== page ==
November 11, 2010 -- Atmel Corp. today announced the release of a complete immobilizer protocol stack, based on the AES-128 cryptography standard, under an open-source license.
Since immobilizer devices are part of nearly all Remote Keyless Entry/ Passive Entry Go systems today, interoperability between IC suppliers and true peer-reviewing of the achieved security strength becomes extremely important. Atmel has decided to release its immobilizer protocol stack under an open-source license to allow all industry stakeholders to review and contribute within a defined legal framework.
"By offering open-source capabilities, a variety of semiconductor manufacturers, tier 1 suppliers and car manufacturers can now contribute to improve the protocol while maintaining interoperability between suppliers," said Nicolas Schieli, Senior Marketing Manager for Car Access Products, Atmel. "Even more, additional features can be added by other corporate contributors to address application-specific requirements under the same license terms."
The Atmel AES-128 immobilizer protocol stack is the first open source stack to allow interoperability between different semiconductor vendors. With current conventional solutions, the necessary communication protocol layers are closed-source or patented, which prevents car manufacturers from adopting multi-vendor sourcing strategies. This convention method also leads to lock-in situations that are counterproductive when quality problems arise.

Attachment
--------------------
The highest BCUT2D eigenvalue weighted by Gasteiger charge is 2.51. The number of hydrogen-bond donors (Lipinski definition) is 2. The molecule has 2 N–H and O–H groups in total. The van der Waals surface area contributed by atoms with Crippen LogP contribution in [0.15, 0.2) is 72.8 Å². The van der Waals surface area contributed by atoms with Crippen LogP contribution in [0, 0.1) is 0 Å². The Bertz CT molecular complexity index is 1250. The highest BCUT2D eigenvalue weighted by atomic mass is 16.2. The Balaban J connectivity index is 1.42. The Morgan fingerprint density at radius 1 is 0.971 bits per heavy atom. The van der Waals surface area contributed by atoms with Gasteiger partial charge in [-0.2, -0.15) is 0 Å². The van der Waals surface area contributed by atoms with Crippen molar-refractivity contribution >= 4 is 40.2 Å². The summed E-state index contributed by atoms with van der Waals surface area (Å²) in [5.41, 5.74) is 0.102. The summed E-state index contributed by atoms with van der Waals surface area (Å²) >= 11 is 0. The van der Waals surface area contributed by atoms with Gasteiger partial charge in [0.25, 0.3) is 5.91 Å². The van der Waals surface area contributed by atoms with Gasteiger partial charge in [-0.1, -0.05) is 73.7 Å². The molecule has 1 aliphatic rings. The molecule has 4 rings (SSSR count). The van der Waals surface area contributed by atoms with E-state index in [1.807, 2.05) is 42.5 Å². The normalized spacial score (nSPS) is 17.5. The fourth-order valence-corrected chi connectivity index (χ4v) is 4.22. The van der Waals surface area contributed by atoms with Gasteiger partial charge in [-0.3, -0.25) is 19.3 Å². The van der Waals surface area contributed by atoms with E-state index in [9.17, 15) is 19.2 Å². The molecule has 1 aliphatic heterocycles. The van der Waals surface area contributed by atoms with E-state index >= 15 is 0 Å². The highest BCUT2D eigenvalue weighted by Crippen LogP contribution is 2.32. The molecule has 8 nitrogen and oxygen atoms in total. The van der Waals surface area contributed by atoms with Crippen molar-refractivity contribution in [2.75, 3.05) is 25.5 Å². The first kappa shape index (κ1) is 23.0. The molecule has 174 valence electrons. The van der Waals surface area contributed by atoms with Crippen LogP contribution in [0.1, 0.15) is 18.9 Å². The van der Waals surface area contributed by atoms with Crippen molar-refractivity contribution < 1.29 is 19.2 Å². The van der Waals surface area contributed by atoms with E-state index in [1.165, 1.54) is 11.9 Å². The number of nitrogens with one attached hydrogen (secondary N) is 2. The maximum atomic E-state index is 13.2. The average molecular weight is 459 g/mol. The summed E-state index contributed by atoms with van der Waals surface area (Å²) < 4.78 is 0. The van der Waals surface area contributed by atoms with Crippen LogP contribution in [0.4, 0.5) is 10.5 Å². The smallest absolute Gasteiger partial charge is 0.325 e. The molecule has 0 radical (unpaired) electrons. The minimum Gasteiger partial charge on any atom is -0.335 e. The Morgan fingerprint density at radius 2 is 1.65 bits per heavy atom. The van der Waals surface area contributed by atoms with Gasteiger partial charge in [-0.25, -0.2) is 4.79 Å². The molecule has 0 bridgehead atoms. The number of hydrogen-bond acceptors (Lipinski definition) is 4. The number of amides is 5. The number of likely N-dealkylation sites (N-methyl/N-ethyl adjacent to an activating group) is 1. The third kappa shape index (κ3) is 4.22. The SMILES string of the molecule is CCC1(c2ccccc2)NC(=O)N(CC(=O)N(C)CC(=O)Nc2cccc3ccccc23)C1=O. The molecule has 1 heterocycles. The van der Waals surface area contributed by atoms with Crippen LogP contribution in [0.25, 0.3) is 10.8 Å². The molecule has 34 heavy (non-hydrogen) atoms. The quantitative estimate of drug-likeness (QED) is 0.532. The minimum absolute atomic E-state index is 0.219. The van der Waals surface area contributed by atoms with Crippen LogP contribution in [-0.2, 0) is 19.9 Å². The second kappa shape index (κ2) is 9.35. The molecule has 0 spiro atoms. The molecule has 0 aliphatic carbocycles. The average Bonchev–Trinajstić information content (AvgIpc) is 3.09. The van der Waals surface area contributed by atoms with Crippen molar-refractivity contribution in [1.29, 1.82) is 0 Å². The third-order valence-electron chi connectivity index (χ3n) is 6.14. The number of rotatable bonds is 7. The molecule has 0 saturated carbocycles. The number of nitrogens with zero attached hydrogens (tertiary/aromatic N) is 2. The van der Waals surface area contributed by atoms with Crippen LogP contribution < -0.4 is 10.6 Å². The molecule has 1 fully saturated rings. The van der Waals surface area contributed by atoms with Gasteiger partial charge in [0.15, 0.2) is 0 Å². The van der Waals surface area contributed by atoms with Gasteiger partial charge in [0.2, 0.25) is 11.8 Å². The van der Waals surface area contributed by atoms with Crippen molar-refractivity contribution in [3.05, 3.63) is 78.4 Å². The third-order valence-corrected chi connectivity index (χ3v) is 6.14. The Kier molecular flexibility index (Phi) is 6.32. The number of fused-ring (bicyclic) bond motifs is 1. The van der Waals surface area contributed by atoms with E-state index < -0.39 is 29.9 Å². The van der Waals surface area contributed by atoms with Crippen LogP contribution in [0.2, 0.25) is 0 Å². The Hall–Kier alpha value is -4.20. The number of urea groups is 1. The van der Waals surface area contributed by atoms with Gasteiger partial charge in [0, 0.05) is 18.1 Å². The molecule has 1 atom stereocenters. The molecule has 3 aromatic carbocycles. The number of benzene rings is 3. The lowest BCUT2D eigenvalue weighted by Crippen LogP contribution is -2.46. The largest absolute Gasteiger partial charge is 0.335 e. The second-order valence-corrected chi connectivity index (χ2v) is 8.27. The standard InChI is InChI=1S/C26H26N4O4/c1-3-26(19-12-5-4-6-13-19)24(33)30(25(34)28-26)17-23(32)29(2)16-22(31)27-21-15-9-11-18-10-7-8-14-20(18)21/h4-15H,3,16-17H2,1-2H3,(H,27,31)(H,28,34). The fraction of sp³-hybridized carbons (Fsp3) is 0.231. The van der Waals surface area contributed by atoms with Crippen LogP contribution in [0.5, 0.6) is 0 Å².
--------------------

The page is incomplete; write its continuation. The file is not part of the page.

The immobilizer protocol stack defines all necessary layers from the physical level to the AES crypto-engine on a key fob and basestation devices. The physical layer is based on FDX (full-duplex) which is widely used by all established IC manufacturers for backward compatibility. This also makes it possible for most existing base stations and key fob devices to seamlessly support this protocol stack.
In addition, the high configurability of the protocol stack enables all critical parameters to be optimized towards specific-application requirements. Indeed, an authentication scheme (single or mutual authentication), challenge and response lengths, data rate and modulation, number of secret keys, AES computation time can all be configured to allow optimal turn-around time versus minimum coupling factor for a given application. The protocol also specifies key learning processes that can optionally use an additional transport key to further secure the supply chain. This mechanism allows for encrypting the initial "pairing" communication between the key fob and vehicle, which takes place at the car manufacturer line.
KPIT Cummins, a global product engineering solutions supplier with CMMi and Automotive Spice development processes, provides a production-ready implementation of this protocol for all new Atmel RKE/ PEG device families released 2010. All AVR-based RKE and PEG devices from Atmel come factory-programmed with the high quality implementation of the protocol.
The protocol definition document is available upon request (free registration) on the Atmel web site to any requestor without discrimination. The open source license is included in the definition document.
Go to the Atmel Corp. website to find additional information.